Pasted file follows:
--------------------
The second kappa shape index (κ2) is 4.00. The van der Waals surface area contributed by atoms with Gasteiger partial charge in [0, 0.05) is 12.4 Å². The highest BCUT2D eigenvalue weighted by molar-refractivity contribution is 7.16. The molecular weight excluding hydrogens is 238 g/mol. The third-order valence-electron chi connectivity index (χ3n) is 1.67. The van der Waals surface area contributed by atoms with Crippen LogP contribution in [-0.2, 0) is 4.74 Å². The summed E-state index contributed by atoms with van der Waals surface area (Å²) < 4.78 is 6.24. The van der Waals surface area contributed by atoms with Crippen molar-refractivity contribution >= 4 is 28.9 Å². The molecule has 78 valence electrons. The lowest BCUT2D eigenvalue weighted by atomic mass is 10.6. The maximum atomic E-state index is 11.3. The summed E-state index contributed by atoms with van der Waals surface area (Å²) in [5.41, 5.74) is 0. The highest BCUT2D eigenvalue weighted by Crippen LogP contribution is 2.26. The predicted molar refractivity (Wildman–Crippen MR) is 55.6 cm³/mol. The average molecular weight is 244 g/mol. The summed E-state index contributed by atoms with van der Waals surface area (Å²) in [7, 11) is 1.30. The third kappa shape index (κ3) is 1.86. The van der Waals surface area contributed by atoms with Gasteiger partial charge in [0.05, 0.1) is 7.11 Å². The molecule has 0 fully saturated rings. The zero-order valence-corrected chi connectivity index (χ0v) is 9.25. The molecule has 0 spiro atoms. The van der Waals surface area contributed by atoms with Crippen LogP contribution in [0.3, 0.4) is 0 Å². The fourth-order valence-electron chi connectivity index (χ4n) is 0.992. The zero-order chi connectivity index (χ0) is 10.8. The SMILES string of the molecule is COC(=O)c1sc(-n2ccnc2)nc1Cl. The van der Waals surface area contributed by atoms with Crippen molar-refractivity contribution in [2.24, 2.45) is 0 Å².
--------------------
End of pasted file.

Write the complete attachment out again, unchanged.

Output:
The second kappa shape index (κ2) is 4.00. The van der Waals surface area contributed by atoms with Gasteiger partial charge in [0, 0.05) is 12.4 Å². The highest BCUT2D eigenvalue weighted by molar-refractivity contribution is 7.16. The molecular weight excluding hydrogens is 238 g/mol. The third-order valence-electron chi connectivity index (χ3n) is 1.67. The van der Waals surface area contributed by atoms with Crippen LogP contribution in [-0.2, 0) is 4.74 Å². The summed E-state index contributed by atoms with van der Waals surface area (Å²) < 4.78 is 6.24. The van der Waals surface area contributed by atoms with Crippen molar-refractivity contribution >= 4 is 28.9 Å². The molecule has 78 valence electrons. The lowest BCUT2D eigenvalue weighted by atomic mass is 10.6. The maximum atomic E-state index is 11.3. The summed E-state index contributed by atoms with van der Waals surface area (Å²) in [5.41, 5.74) is 0. The highest BCUT2D eigenvalue weighted by Crippen LogP contribution is 2.26. The predicted molar refractivity (Wildman–Crippen MR) is 55.6 cm³/mol. The average molecular weight is 244 g/mol. The summed E-state index contributed by atoms with van der Waals surface area (Å²) in [7, 11) is 1.30. The third kappa shape index (κ3) is 1.86. The van der Waals surface area contributed by atoms with Gasteiger partial charge in [0.05, 0.1) is 7.11 Å². The molecule has 0 fully saturated rings. The zero-order valence-corrected chi connectivity index (χ0v) is 9.25. The molecule has 0 spiro atoms. The van der Waals surface area contributed by atoms with Crippen LogP contribution in [0.3, 0.4) is 0 Å². The fourth-order valence-electron chi connectivity index (χ4n) is 0.992. The zero-order chi connectivity index (χ0) is 10.8. The SMILES string of the molecule is COC(=O)c1sc(-n2ccnc2)nc1Cl. The van der Waals surface area contributed by atoms with Crippen molar-refractivity contribution in [2.24, 2.45) is 0 Å².